By Amanda- Marie Quintino
Arts and Entertainment Editor
With female enrolment soaring, it’s a woman’s world at Canada’s universities. Can the boys ever come back?
Twenty-five years ago, the idea of recruiting men into university programs would’ve been laughable. But in 2006, it’s a real possibility.
A recent study conducted by Statistics Canada found that females now account for about 60 per cent of Canada’s university students and have been the dominant gender on campus for two decades.
So, where have all the men gone? And should we leave them there?
“Trades people have been around since the beginning of time,” said Bruno Antidormi, senior vice-president for Fixed-Price Contracts. “The money is in the trades industry now and young men are starting to see that.
“Not everybody wants to be pushing a mouse all day. Maybe less men are in university because they see that there’s a brighter future for them laying bricks or hammering nails.”
A recent Maclean’s article claims it is common for 20-somethings working in the trades to make at least $100,000 per year.
University is about more than just making money, so does the government have a social responsibility to entice men into the classroom? This is an area of considerable disagreement between those who see recruitment as a university issue, and others who point the blame towards the secondary school system.
Tanya Blazina, a spokesperson for the Ministry of Training, Colleges and Universities, thinks it’s up to post-secondary institutions to bring men in.
“It’s up to the universities to make their programs attractive to the desired demographic,” said Blazina. “The schools have the biggest role to play. If there’s a shortage in males entering universities, it’s their job to tackle that problem.”
But Ryerson President Sheldon Levy disagrees.
“My hypothesis is that more males are dropping out of high school and therefore they’re not going on to any form of post-secondary education,” he said. “By the time they’re ready for post-secondary, the proportion of the female-male split has already gotten to the point where females are 60/40. The problem is really at the high school level.”
Despite the obviously imbalanced rise of studentenrolment, Lucia Cascioli, manager of public affairs and communications for the York Region District School Board, insists these statistics are an “insignificant factor” in encouraging students to attend university.
“We look at students as students,” she said. “We don’t put them into a gender box or base our programs according to whether they’re male or female. Our guidance counsellors look at their students’ academic abilities and we let our students know the various options open to them after high school — university, college, apprenticeships, workforce.
“University is only one option and regardless of whether or not less males are entering it, doesn’t play a part in the way we guide our students.”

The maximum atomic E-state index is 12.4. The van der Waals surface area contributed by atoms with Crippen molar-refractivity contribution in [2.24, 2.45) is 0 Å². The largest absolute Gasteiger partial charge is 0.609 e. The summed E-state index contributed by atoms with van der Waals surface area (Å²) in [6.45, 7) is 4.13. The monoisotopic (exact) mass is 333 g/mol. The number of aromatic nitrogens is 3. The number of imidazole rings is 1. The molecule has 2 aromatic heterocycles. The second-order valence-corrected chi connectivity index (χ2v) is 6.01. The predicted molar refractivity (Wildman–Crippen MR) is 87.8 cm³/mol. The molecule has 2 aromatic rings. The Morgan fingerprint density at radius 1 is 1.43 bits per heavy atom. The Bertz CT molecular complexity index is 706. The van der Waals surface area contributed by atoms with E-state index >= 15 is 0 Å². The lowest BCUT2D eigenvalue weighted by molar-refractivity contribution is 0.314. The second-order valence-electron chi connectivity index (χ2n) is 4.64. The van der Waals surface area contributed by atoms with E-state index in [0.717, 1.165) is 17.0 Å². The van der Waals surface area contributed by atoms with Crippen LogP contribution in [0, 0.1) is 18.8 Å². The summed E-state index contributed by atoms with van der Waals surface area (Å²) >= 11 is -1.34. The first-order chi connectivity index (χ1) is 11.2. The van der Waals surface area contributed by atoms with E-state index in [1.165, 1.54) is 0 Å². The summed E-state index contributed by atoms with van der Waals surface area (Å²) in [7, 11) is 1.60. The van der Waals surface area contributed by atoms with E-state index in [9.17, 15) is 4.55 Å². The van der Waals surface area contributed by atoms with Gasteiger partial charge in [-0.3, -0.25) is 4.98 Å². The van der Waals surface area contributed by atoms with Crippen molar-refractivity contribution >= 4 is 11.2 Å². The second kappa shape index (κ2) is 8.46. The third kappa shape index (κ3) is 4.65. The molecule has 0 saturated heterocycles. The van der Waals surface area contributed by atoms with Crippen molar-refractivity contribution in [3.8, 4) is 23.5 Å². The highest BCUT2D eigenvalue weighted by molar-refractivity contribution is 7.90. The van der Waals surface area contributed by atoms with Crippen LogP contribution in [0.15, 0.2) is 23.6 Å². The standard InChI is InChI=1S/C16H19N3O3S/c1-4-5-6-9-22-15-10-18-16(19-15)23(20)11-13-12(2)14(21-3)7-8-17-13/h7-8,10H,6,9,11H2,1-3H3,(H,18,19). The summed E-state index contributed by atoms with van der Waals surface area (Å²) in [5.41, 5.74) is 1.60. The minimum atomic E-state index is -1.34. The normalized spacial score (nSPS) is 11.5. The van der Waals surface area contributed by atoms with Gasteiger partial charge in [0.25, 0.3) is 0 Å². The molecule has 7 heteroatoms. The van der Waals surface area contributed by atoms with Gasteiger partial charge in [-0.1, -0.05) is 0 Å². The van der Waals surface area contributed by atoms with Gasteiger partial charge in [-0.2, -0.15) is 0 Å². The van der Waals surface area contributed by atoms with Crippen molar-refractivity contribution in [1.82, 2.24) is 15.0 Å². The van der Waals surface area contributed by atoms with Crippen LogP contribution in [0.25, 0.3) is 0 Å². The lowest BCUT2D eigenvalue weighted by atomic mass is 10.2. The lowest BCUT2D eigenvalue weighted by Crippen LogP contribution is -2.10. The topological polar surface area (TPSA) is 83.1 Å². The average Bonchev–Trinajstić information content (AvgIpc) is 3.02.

However, Paul Stevenson, a guidance counsellor at Thornlea Secondary School, feels the board should implement programs specifically targeted at males based on the recent data.
“I remember years ago when we talked about not enough females going into math and science programs,” he said. “But it seems to me that now the pendulum has swung and we have to find a way to start swinging it back.”
It looks unlikely that it will swing back anytime soon.
“We don’t have any programs in place to specifically recruit males into Ryerson,” said Charmaine Hack, director of admissions. “We promote equally to males and females.”
Currently, the only male dominant programs in universities across the country are math and engineering, with even those areas beginning to experience a shift.
Women will continue to outnumber males for decades to come, says Ryerson sociology professor Jean Golden.
“You’re looking at the children of the second wave feminists,” she explained. “We’re the group that fought very hard for educational and employment equity, overall women’s rights, and now our children, this current generation, is putting what we fought for into action.
“Back in the 1960s and 1970s, women faced a glass ceiling and a restricted workforce and were discouraged from going on to study after high school and instead were encouraged to get a man, put on an apron and do their domestic duty.”
But although young women are beginning to enter post-secondary institutions in larger numbers, it is important to realize that more than 50 per cent of the women going to university are enrolled in the “stereotypical female dominated programs,” Golden added.
University seems like a woman’s world now, but it’s been a long time coming.
“Just because there are less men in university now, that’s not necessarily a bad thing,” said Donna McKinnis, marketing representative for mega-contractor Ellis Don.
“Women have fought long and hard for equal recognition and they’re finally getting there.”